Saturday, November 22, 2008

Islamic finance and the credit crisis; sukuk issuance to rebound in 2009

The Academy for International Modern Studies (AIMS) released a press release describing the advantages of Islamic finance based on its reliance on real economic activity underlying the financial system. While there are a number of benefits of the Islamic financial system, there are also risks posed by the way it is currently practiced. Specifically, the focus of much of the financing in the GCC on real estate projects leaves many Islamic financial companies overexposed to the real estate market and thus a fall in the value of the real estate could lead to the same types of problems facing the conventional financial system albeit less amplified because the Islamic financial companies do not use huge amounts of leverage that spread and amplified the crisis in the conventional financial system. Islamic finance is not just for Muslims either; the underlying ethical screens are widely held by many non-Muslims as well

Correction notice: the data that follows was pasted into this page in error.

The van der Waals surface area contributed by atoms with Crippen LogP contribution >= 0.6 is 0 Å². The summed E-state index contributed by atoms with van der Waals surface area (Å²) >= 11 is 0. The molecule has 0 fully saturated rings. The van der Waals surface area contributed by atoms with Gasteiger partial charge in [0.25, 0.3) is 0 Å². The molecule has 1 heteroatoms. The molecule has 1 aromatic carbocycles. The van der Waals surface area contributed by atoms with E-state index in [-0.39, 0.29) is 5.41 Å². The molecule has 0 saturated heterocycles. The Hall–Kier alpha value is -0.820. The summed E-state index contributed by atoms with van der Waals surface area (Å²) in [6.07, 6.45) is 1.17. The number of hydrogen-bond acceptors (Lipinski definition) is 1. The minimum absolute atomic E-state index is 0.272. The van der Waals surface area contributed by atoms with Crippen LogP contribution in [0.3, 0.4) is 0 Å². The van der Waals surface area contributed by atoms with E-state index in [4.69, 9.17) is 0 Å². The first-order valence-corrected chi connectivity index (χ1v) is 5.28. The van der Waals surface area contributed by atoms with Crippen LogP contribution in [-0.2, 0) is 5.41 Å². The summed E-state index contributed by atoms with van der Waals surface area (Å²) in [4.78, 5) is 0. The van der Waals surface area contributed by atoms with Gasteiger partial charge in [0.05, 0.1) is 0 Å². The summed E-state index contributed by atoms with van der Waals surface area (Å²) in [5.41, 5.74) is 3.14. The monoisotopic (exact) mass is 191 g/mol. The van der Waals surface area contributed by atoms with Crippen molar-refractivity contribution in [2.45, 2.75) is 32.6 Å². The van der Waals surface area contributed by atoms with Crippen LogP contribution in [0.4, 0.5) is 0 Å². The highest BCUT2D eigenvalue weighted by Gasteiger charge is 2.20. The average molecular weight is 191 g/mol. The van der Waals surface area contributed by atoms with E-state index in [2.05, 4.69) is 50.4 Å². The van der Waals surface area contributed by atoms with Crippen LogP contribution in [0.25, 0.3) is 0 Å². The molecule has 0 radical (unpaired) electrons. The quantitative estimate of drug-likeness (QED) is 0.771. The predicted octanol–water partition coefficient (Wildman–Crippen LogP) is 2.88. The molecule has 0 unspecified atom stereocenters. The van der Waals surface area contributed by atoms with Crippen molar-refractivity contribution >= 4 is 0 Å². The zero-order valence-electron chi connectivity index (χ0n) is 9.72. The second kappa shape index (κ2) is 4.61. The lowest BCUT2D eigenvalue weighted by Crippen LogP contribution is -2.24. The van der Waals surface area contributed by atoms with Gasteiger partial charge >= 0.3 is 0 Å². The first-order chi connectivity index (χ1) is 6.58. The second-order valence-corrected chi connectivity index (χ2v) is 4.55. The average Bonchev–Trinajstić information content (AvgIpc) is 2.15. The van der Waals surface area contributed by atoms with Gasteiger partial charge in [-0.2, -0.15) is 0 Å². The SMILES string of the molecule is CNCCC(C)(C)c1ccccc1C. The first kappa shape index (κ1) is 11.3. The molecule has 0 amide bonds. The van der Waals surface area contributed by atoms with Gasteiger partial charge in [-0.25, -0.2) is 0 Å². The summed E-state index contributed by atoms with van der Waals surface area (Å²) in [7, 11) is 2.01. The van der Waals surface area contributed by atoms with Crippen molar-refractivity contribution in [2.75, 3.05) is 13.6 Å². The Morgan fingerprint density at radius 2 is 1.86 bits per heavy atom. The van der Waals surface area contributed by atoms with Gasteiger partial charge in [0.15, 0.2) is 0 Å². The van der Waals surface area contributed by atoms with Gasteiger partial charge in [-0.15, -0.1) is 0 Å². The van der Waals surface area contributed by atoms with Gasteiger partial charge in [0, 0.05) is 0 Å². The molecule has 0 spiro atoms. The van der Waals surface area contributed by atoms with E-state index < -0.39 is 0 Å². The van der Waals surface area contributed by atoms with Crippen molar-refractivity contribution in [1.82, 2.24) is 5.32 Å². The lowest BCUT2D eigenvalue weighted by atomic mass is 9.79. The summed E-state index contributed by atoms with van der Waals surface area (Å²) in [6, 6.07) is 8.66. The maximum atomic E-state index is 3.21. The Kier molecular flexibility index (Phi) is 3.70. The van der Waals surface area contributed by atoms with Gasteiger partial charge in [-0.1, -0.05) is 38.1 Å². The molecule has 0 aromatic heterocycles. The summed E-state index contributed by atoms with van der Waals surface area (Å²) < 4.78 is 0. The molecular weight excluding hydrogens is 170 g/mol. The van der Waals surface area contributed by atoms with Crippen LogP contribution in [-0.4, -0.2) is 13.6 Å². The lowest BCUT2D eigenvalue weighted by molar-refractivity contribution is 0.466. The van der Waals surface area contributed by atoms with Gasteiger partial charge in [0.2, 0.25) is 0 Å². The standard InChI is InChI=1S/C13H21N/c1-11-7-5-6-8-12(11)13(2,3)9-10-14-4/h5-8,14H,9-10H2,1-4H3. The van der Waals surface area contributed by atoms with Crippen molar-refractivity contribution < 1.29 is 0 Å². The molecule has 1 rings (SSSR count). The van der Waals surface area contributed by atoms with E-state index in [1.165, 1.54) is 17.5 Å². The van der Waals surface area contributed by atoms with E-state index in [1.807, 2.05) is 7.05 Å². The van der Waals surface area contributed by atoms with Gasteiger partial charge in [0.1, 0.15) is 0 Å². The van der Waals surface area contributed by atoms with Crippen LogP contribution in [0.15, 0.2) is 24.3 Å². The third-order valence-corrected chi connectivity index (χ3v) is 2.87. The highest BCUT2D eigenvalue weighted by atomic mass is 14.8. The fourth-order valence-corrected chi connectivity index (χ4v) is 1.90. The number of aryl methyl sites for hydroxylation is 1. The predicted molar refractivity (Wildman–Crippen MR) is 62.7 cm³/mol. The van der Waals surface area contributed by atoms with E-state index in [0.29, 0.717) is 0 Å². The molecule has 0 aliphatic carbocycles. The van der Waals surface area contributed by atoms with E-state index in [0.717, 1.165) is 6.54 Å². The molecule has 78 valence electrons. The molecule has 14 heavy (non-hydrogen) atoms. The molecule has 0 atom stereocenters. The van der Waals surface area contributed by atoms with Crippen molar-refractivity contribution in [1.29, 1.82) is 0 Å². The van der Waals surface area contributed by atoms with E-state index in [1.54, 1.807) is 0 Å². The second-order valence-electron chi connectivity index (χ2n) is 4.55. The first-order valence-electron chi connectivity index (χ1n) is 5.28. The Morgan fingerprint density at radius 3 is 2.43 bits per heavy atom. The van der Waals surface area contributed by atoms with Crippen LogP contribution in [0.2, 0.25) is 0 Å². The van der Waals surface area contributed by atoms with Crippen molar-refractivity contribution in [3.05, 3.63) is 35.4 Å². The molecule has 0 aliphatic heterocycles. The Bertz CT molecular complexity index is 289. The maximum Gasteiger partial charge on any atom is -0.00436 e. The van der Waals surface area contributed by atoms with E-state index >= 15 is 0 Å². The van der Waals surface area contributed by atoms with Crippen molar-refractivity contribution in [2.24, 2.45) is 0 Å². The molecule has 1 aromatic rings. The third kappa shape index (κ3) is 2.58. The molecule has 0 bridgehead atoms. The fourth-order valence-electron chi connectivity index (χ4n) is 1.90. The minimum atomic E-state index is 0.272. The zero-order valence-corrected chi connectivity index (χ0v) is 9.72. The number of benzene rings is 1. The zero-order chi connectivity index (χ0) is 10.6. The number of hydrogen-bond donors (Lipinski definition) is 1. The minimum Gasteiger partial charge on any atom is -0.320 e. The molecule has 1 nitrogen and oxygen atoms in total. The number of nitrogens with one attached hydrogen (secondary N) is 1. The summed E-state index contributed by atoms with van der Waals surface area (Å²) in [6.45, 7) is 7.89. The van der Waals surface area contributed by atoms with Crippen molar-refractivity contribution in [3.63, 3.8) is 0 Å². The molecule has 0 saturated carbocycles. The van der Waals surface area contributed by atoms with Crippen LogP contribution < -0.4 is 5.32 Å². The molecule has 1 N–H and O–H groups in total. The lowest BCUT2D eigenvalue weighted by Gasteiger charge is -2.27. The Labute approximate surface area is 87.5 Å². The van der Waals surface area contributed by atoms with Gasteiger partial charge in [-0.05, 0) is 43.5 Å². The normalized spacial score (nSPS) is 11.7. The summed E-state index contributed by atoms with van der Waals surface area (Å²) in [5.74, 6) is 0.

and can be expanded to include environmental screens as well. The head of the Islamic law program at the New York City Bar adds his thoughts on the potential for Islamic finance to avoid crises like the one currently experienced by the conventional financial system.

Sukuk issuance will be slow until the second half of 2009 according to Badlisyah Abdul Ghani, CEO of CIMB Islamic. The head of Middle East capital markets at BNP Paribas expects the sukuk market to be $50 billion in 2009. The Wall Street Journal's Deal Journal Blog interviews a lawyer at Clifford Chance about Islamic finance generally and sukuk specifically.

The U.K. government will offer a Shari'ah-compliant pension option for people who do not already have a pension. An article describes Shari'ah-compliant banking in Kenya.

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